As he continues, I have heard another audio recording from that same event where she adds, "Chalo, khana kao", or "Let's go, go eat" to someone she is with. Obviously the Minister's speech was that captivating, that a meal suddenly took precedence!
If I ever overheard someone in the audience say all that at a meeting I am supposed to be speaking at, I would be praying fervently for the ground to swallow me alive, while making rapid calculations as to how many prospective votes I would have lost, because of my own sheer stupidity.
This Minister has a track record of blurting out things that he should not. He keeps creating these ruckuses in Ra for some strange reason.
Colloquially one could say, a loose canon, or a political liability, even.
For his efforts, he was FICAC'ed in 2017 for allegations of bribery and undue influence, to influence the vote of Waisea Lelobo, the Manager of Ra High School, whom he allegedly directly conferred or offered to confer a benefit, namely a steady water source for Ra High School. Luckily, he won his case.
During the 2014 session of Parliament, he was roasted in the House because he self-righteously proclaimed himself to be "a Topper" or a high achieving scholarship student, as compared to other MPs. Such a bold call to make at a time when "Topper" scholarships weren't even available in his day!
Indeed, the only matter he may be "t(w)ops" at these day's, is insolent arrogance.
Religion and Politics
This is why there is a time and place for the right words.
On sacred ground, where the Minister was clearly campaigning using a religious platform to drive a wedge in order to rip us apart as a people, one female listener has clearly already given her verdict.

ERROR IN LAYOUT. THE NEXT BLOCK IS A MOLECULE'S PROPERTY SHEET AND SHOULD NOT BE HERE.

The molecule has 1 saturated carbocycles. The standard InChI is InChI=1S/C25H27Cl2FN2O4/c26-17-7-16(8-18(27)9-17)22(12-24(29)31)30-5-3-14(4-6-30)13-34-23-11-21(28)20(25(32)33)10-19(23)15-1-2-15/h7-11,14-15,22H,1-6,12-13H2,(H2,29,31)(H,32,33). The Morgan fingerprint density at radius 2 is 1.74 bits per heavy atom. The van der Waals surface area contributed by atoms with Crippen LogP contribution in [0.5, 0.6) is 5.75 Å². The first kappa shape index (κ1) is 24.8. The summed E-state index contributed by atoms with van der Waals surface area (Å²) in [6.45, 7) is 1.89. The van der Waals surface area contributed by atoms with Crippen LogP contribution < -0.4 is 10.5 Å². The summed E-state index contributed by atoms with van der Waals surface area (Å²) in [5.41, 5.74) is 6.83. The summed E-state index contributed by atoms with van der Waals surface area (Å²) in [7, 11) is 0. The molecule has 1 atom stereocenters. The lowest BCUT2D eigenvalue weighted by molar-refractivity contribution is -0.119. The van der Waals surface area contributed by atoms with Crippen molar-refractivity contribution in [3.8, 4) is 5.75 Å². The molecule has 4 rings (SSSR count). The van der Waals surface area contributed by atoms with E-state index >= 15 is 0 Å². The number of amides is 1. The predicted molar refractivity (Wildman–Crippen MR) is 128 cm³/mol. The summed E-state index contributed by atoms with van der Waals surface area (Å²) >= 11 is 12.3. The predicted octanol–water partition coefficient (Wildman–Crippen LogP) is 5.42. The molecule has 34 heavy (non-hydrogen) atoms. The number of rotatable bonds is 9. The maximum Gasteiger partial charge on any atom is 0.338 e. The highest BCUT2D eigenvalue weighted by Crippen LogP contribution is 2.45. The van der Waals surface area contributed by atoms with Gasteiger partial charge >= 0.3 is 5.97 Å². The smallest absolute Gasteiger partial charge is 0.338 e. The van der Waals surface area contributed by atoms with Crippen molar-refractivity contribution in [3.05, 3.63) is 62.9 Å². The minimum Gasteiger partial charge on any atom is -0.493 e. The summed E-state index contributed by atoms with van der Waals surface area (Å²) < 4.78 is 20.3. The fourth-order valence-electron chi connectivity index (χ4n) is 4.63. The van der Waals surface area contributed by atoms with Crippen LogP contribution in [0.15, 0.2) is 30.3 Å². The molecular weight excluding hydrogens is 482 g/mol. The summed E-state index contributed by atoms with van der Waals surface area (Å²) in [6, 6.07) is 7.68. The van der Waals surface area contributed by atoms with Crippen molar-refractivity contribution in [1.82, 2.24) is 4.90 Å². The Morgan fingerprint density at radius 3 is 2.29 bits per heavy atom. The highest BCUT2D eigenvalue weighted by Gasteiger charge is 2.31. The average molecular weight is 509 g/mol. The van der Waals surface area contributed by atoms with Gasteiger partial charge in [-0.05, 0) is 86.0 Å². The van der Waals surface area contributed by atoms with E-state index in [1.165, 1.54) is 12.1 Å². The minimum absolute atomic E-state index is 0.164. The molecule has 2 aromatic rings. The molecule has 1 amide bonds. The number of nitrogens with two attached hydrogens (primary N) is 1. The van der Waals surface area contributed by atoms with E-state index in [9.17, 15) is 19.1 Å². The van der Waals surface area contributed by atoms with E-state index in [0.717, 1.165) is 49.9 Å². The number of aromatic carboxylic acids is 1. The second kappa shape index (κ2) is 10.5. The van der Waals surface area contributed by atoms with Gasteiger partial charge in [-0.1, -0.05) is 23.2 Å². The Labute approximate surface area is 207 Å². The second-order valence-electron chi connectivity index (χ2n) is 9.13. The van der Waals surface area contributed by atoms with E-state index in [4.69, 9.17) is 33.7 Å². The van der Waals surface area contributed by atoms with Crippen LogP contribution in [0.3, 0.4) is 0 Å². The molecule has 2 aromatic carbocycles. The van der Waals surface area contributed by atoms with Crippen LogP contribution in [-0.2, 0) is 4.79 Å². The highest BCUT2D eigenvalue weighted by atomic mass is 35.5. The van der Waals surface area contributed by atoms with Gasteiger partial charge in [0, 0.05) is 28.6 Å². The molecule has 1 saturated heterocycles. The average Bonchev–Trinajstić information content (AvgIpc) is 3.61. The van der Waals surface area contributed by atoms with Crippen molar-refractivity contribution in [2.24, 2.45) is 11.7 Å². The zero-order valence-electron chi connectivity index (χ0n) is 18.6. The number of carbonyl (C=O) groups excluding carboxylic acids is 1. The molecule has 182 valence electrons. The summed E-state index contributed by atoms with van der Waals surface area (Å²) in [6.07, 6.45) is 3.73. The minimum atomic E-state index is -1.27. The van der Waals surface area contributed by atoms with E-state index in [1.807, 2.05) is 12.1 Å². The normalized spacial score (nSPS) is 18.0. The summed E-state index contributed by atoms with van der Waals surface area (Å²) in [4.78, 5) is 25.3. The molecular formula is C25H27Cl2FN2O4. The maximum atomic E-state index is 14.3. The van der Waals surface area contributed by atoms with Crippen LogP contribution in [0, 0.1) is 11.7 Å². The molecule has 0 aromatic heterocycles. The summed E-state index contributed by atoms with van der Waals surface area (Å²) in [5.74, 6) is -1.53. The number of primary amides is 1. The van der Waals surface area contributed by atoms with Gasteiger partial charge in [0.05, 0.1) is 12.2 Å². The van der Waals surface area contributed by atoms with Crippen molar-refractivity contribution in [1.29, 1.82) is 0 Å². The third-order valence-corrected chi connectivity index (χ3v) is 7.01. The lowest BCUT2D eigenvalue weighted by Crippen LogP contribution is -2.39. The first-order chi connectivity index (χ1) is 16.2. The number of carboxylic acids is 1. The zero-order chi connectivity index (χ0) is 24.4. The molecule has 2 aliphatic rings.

Trying to be a smart alec and skirting around the campaign rules will not get any of us anywhere.
Hopefully, the Minister was in a private vehicle and upholding, as he should, as an upstanding citizen, the electoral laws.
All religions extol the virtues of love for our neighbors, humility, compassion, forgiveness, and actions that amplify holy distinctions of godly character, such as those contained in all our sacrosanct scriptures. However, it is an exercise in pure folly for any mere mortal to think they can run a game on God. Karma bites. Whatsoever we sow, we will as assuredly there is night and day, reap.
Any stunts that try to capitalize on religion or a misguided understanding of history, is about as useful as campaign billboards blaring abstract sky-blued words, heralding a vain attenpt to virtue-signal to the electorate.
We All Belong To Fiji
We all belong to Fiji. The Father's (and Mother's) of our nation who led us through our hard and formative years, right through to Independence and beyond, saw to that.
Our belongingness to Fiji and to each other, is not monopolized by one man. It is blasphemy to even suggest it.
Therefore respected voters, if any of us political sorts come across your periphery with high-handed hypocrisy, or language that does not unify or is untruthful, please feel very free to tell us, that we're "so boring!!" too.
Political party's like NFP are the least bit interested in getting graded by the ruling party. We are all getting graded and rated by the electorate -- who are judging by what they see and feel in their everyday lives, and what they pre-empt their futures to be.
A very telling example of this rating, would be if enterprising young TikTokers or DJs took it upon themselves to anthemize or remix those blunt reactions by that brave lady.
As the week's whizz by, bringing us closer to election day -- whenever that may be -- there will certainly be more crosses marked against personalities from the ruling party, by the electorate.
And possibly more direct vocalization of those who are sick and tired, of being sick and tired, at campaign convenings.
As Matthew 11:15 says, "He who has ears to hear, let him hear!"
Seni Nabou is the General Secretary of the National Federation Party